Referring now to FIG. 2, reference character 1' has been applied to indicate the cylinder clamping flange of relatively large diameter, reference character 2' has been applied to indicate the piston clamping flange of relatively small diameter having the central aperture 2a', and reference character 3' has been applied to indicate the rolling wall extending between flanges 1' and 2'. The diameters Dc and Dp of FIG. 2 are the same as in FIG. 1. The rolling wall of FIG. 2 comprises two regions 3a' and 3b'. The first region 3a' of rolling wall 3' is situated adjacent cylinder clamping flange 1', and is shaped substantially circularly in cross-section. The diameters of region 3a' of rolling wall 3' decrease at a relatively rapid rate until the height h1 is reached. The second region 3b' of rolling wall 3' extends along the height h2 which is the preponderant portion of the distance H between flanges 1' and 2'. The portion 3b' of rolling wall 3' is substantially in the shape of a frustum of a cone, and the diameters of region 3b' of rolling wall 3' decrease at a relatively small rate, i.e. at a smaller rate than the rate of decrease of the diameters of region 3a'. The radius of curvature RB of the cross-section of the region 3a' of rolling wall 3' may be referred-to as blend radius. This radius is determined by the inequality ##EQU3##
The difference in operation of the rolling diaphragms of FIGS. 1 and 2 will be apparent from FIG. 3. In FIG. 3 the circumference of the flanges 1,2,1',2' of FIGS. 1 and 2 have been plotted as abcissae, and the levels of the rolling walls 3,3' as ordinates. π.Dp indicates the outer circumference of the piston of a rolling diaphragm device, or the circumference of piston clamping flanges 2 and 2', respectively. π.Dc indicates the inner circumference of the cylinder of a rolling diaphragm device, or the inner circumference of the cylinder clamping flange 1 and 1', respectively. The line C1 indicates the increase in diameter beginning at the plane of flange 2 of FIG. 1 and ending at the plane of flange 1 of FIG. 1. It is apparent that the increase of the circumference of the rolling wall 3 is linear in the contemplated direction and that the circumference of the rolling wall 3 undergoes a linear decrease in the opposite direction. Reference character Δ has been applied to indicate the difference between the circumference of the piston and the circumference of the rolling wall 3 at a given level of the rolling diaphragm of FIG. 1. FIG. 4 shows the cross-section of a piston 5 and of the rolling wall 3 of a rolling diaphragm taken at a level where -- as shown in FIG. 3 -- the circumference of the rolling wall 3 exceeds the circumference of the piston. Under such conditions pressure acting on the surface of the rolling wall 3 tends to press the latter against the lateral wall of the piston which results in the formation of pleats in the rolling wall as shown in FIG. 5, since the circumference of the rolling wall exceeds that of the piston. Reference character f has been applied in FIG. 5 to indicate these pleats. This situation is known as cusping and the pleats f are referred-to as cusps. Cusping greatly reduces the life of rolling diaphragms.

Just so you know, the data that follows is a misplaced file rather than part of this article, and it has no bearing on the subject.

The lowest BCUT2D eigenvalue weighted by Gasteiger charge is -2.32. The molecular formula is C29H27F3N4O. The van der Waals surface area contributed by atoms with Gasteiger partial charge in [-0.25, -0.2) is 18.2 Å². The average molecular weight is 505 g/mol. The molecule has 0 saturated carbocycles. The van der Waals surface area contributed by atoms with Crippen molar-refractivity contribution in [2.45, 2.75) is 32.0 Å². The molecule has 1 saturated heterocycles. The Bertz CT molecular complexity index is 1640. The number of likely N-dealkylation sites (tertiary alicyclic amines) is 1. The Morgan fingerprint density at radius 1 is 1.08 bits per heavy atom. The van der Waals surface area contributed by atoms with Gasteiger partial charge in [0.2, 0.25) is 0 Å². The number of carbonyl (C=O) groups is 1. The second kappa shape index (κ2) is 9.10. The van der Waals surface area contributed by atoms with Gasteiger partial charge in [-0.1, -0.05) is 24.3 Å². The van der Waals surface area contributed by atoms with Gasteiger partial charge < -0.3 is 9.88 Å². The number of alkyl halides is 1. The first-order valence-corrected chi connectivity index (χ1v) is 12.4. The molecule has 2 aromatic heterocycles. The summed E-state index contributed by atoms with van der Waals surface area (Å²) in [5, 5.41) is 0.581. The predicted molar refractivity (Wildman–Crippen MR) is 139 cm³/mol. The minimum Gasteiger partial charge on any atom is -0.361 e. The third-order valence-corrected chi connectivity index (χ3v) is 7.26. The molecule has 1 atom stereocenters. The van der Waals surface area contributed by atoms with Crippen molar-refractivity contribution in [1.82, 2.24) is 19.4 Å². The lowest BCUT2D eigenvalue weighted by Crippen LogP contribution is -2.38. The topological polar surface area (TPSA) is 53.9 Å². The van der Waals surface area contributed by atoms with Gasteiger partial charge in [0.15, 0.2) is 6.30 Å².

In FIG. 3 the line C2 indicates the increase of the diameter of the rolling wall 3' of FIG. 2 in the direction from flange 2' to flange 1'. This increase is much less than that of the structure of FIG. 1 as far as the region 3b' is concerned. The increase of circumference along the region 3a' having the blend radius RB is very rapid, as is apparent from the lower portion of the line C2 in FIG. 3.